Bummer: Biggest Tax Bill Losers Would Be Blue Staters Earning More Than $200,000

Bummer: Biggest Tax Bill Losers Would Be Blue Staters Earning More Than $200,000

Internet Taxes

The NY Times is Very Concerned

Among the Tax Bill’s Biggest Losers: Blue State Taxpayers Who Earn More Than $200,000

While the Republican tax overhaul would add up to an overall tax cut for individual taxpayers, at least through 2025, millions could still immediately receive a tax increase. For many, particularly in Democratic areas, the increase would come from the repeal of the state and local tax deduction, known as SALT.

Highly-populated counties in Democratic-leaning states like Californiaand New York tend to claim much higher SALT deductions.

Because Democratic voters are more concentrated in high-tax states like New York and California, taxpayers in counties that voted for Hillary Clinton take much larger SALT deductions on average. Upper-class taxpayers are much more likely to claim more than the higher proposed standard deduction (roughly $24,000 for couples in both versions of the bill). (snip)

Taxpayers earning $200,000 or more, who make up 4.5 percent of all returns, are at the highest risk of a tax increase from the SALT repeal, because many currently deduct much more in state and local taxes than the bill’s new standard deduction.

Interesting. I thought that Democrats thought that paying more in taxes was patriotic? I thought they just liked the idea of higher taxes to fund Government? Remember all the times Mr. Obama proposed increasing taxes on those paying $200,000 individual/$250,000 joint? I guess Democrats have Someone Else syndrome when it comes to taxes. They’re A-OK with raising taxes on Someone Else.

Of course, and as usual, the Times is preaching doom and gloom from lowering taxes. Not as bad as Nancy Pelosi or those saying this means death, though. Or some Millenials.

Then there’s this

A quick snippet from the piece, worth reading the whole thing, where they start out discussing advocacy journalism in terms of papers like the NY Times coming out against the tax bill(s) in what is supposed to be the non-opinion section, exactly as with the article I cited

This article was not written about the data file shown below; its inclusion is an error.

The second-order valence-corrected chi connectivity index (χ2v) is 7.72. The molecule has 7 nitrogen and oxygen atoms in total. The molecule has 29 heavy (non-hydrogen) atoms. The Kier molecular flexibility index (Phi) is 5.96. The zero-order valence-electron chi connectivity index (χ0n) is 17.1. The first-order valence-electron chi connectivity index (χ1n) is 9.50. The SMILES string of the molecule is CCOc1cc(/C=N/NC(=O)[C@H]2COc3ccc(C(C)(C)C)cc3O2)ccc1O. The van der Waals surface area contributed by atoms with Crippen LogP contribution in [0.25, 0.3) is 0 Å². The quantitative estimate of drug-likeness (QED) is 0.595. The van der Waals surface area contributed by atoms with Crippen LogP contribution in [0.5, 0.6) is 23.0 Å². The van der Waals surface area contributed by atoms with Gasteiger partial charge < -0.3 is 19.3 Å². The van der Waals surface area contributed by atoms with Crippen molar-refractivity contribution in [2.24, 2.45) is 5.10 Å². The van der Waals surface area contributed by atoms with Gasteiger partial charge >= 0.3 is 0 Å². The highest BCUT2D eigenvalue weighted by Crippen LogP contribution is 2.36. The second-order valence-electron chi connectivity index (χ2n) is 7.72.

The Republican tax bill hurtling through Congress is increasingly tilting the United States tax code to benefit wealthy Americans.” That’s the beginning of a 37-word first sentence in a stage-setting front-page New York Times story on the Senate tax bill last week.

It’s a nice illustration of creatively phrased advocacy journalism. “Hurtling” suggests irrational, uncontrolled, threatening movement; “tilting” suggests abandoning upstanding fairness; spelling out “the United States tax code” suggests an ominous attack on a respected national institution. And all this “to benefit wealthy Americans.”

This is less reportage than it is advocacy journalism, written to advance the argument that GOP tax bills are harmful because they make federal taxation less progressive.

But it’s also an argument against any tax cut at any time. After all, if you start off with a progressive system that imposes higher rates on high earners and doesn’t tax low earners at all — as is the case with the current federal income tax — then every tax cut takes that shape.

It kinda does.

In fact, Republican tax writers this year have devoted much less attention to cutting income-tax rates for high earners than their predecessors did in 1981 and 2003 or their presidential nominees in 2008 and 2012. Instead, they want to increase the child tax credit and double the standard deduction.

That would reduce taxes for many modest earners and get the government out of the business of encouraging some behaviors and therefore discouraging others. This could reduce the scope of lobbyists larding up the tax code with special exemptions and favors.

Let’s also not forget, as the article notes, that Obama himself proposed lowering the corporate tax rate several times. He just never got around to discussing it with Congress, because he rarely ever tried to work with Congress.

Anyhow, one would think that the people who constantly call for The Rich paying their fair share would be will to pay their fair share, right?

Crossed at Pirate’s Cove. Follow me on Twitter @WilliamTeach.

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